7th APRIL 2015 - Vol.XXXVIII No.018
Local News

Women's rights in the spotlight...

BAHRAINI women have been facing new types of violence and discrimination since the unrest broke out in 2011, according to a key report compiled by a 14 non-government organisations (NGOs).

The risk of human trafficking has also increased with 16 cases reported among Arabs and 92 among non-Arabs registered between 2007 and last year.

The shadow report, compiled by the Bahrain Women's Union (BWU) in co-operation with other NGOs, will be discussed during the 57th session of the United Nations Committee on the Elimination of All Forms of Discrimination Against Women (CEDAW) in Geneva next Tuesday.

Bahrain's women rights record will be discussed before a high-level committee which is expected to highlight achievements, issues and challenges.

"Discrimination still exists between men and women in the field of political participation and decision-making positions and also in granting citizenship to their children from a foreign spouse," says the report.

The report refers to the hegemony of political societies and the failure to back female candidates

"They do not sponsor women candidates, but only see women as voters," it says.

The report recommends a 30 per cent quota for women in parliament to enhance their role in political life.

It also highlights the plight of victims of domestic violence, who are still not covered by any legislation, adding that "many victims do not approach (government) centres and opt for silence to protect the family and to avoid divorce and social stigma".

Referring to the rights of domestic workers, the NGOs say employers deprive them of weekend holidays, withhold their passports, sometimes fail to pay their salaries and commit acts of sexual or physical abuse.

"There have been cases where domestic workers who flee their employers due to abuse, are found to be exploited as sex workers or trafficked as sex slaves," says the report.

The rampant practice of "free visas" among migrant workers is also documented, adding such illegal practices encourage the exploitation of domestic workers in prostitution networks.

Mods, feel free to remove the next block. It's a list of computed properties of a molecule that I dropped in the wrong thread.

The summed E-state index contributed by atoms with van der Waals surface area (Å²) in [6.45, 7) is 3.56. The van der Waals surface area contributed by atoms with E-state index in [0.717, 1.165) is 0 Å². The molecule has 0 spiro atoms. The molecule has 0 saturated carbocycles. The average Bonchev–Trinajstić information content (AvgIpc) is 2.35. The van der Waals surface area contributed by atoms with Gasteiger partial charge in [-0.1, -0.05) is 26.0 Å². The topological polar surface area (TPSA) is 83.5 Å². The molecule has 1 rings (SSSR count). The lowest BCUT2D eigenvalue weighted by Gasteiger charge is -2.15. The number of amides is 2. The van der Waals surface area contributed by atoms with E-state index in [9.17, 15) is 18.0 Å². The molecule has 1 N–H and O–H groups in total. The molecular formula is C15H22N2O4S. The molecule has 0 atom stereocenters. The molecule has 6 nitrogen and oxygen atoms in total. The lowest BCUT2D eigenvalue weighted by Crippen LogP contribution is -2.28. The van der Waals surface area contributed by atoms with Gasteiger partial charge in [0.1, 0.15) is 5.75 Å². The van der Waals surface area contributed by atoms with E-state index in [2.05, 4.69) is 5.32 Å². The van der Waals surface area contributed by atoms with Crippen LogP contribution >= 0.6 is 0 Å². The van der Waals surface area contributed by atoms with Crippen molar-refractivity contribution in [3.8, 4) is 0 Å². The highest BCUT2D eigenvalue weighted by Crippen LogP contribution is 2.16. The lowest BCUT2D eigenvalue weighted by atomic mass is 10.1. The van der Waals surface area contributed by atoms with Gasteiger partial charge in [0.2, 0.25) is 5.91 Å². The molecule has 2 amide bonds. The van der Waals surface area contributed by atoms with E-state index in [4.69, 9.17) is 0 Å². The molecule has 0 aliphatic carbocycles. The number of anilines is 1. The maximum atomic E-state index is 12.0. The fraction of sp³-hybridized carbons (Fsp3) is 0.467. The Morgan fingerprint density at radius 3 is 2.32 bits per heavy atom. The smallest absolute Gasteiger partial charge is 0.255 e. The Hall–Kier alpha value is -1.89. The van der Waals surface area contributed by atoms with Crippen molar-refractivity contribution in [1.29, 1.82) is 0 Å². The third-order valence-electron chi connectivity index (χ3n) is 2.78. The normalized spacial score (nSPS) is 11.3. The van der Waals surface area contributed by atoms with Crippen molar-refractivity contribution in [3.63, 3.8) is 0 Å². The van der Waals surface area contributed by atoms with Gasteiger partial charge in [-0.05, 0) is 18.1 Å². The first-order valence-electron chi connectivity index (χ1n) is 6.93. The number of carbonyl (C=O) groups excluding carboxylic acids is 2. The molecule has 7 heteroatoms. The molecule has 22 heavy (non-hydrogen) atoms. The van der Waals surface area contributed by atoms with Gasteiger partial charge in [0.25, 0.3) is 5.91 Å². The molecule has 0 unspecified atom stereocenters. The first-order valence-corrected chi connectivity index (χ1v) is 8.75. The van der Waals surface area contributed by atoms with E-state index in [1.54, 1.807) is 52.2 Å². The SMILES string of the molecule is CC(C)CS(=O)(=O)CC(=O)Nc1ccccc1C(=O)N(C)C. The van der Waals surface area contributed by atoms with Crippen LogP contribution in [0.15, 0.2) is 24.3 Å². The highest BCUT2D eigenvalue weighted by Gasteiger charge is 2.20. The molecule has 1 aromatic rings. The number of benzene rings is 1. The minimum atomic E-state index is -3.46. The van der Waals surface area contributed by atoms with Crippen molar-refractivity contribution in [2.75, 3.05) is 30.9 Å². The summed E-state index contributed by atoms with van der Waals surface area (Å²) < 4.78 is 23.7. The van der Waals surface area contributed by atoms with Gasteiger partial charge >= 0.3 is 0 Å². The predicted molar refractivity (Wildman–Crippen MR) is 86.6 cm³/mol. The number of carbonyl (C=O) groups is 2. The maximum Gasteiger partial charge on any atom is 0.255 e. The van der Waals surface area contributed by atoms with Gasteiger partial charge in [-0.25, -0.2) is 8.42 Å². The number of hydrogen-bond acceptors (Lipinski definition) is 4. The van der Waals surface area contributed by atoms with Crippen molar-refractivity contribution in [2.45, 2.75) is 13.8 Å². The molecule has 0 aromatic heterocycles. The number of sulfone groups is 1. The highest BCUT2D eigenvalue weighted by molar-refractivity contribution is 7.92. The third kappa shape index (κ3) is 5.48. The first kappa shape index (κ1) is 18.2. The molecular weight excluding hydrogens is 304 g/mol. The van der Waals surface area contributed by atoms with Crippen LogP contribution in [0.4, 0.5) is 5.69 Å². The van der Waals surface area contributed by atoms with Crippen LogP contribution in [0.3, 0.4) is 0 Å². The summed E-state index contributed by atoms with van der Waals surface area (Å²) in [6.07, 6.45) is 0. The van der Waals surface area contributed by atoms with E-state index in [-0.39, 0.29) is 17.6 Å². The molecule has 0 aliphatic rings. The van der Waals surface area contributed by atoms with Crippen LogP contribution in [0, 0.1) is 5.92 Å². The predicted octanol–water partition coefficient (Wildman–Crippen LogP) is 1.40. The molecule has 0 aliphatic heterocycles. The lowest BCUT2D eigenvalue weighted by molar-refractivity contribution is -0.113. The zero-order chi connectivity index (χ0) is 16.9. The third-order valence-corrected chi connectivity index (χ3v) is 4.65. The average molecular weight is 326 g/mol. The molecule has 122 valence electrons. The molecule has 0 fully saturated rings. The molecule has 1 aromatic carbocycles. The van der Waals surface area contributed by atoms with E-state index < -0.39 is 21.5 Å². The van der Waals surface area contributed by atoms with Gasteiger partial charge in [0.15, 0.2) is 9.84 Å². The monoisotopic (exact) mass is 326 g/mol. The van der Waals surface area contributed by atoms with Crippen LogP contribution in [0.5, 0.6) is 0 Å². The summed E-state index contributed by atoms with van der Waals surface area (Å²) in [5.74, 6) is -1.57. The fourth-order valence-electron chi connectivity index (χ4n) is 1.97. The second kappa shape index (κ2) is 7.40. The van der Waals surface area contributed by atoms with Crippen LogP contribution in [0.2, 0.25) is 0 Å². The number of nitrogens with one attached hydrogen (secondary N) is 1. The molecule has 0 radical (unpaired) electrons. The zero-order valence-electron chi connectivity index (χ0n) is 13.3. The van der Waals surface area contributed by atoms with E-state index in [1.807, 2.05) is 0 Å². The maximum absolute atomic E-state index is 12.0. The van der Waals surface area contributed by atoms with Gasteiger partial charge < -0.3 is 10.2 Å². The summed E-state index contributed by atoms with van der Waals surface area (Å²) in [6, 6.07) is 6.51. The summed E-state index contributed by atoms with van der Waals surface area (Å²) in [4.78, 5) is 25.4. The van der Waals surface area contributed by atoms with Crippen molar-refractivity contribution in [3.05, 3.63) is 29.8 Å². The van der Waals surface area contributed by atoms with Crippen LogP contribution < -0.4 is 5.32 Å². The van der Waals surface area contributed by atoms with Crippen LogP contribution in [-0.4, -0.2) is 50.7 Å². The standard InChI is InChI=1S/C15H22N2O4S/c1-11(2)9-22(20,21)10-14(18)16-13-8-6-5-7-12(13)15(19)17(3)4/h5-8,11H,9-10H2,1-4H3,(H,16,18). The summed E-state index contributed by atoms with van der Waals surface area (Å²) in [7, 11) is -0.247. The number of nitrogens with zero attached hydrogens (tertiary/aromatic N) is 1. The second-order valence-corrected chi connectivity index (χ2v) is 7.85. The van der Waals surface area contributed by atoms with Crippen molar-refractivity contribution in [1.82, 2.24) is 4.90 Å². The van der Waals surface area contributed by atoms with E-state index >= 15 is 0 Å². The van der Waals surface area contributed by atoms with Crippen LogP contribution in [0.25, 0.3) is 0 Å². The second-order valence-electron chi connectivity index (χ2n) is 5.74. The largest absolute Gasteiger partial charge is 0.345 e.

The Migrant Workers Protection Society (MWPS) says in the report that since its creation in 2005 it has housed more than 1,200 migrant female workers (mainly domestic workers) at its shelter, adding they provided shelter to 124 women in 2012.

The BWU also expressed concern about the legal age of marriage in the report, saying children below 16 years can be married with approval of the Sharia Court after verification of the suitability of the husband, which contradicts Child Rights Convention defining child age as 18 years.

Women working in the private sector earn an average of BD476, compared to BD714 for men, the report highlighted.

NGOs, who compiled the report with BWU include the Bahrain Transparency Society, MWPS, Bahrain Social Society and General Federation of Bahrain Trade Unions.

Other contributors were Bahrain Young Ladies Association, Awal Women Society, Riffa Cultural Charity Society, International Women's Society, Reef Women's Society, Bahraini Women's Society, Hamad Town Women's Society and Contemporary Women's Society.

"I think the two main issues we need to focus are passing the second version of the Family Law for Shia and amendments to the Nationality Law to allow Bahraini women to pass their nationality to foreign spouse and kids," said the General Federation of Bahrain Trade Union women and children's affairs head Suad Mubarak.

She left for Geneva last night and will join other representatives from NGOs, who will hold a series of workshops and lectures with UN officials and delegates from other countries.

A delegation from the National Institution for Human Rights, headed by its vice-chairman Dr Abdulla Al Deerazi, will also take part in the CEDAW report discussions along with an official delegation from Bahrain.

Ms Mubarak said the shadow report clearly highlights the challenges and list of issues that needs to be addressed.

"Some of the points raised in the report are related to the new challenges women have faced post the political situation in 2011," she said.

"Let me make it clear that this detailed shadow report is not against the government, but only highlighting the missing points that needs their attention as civil society organisations are keen to work with them together on this."

Bahrain will discuss its achievements and challenges when it submits its report submit to the UN next week.

It says 18 equal opportunity units have been established in various ministries, official institutions and the private sector to ensure women's needs are integrated into government agencies' policies and budgets. [email protected]

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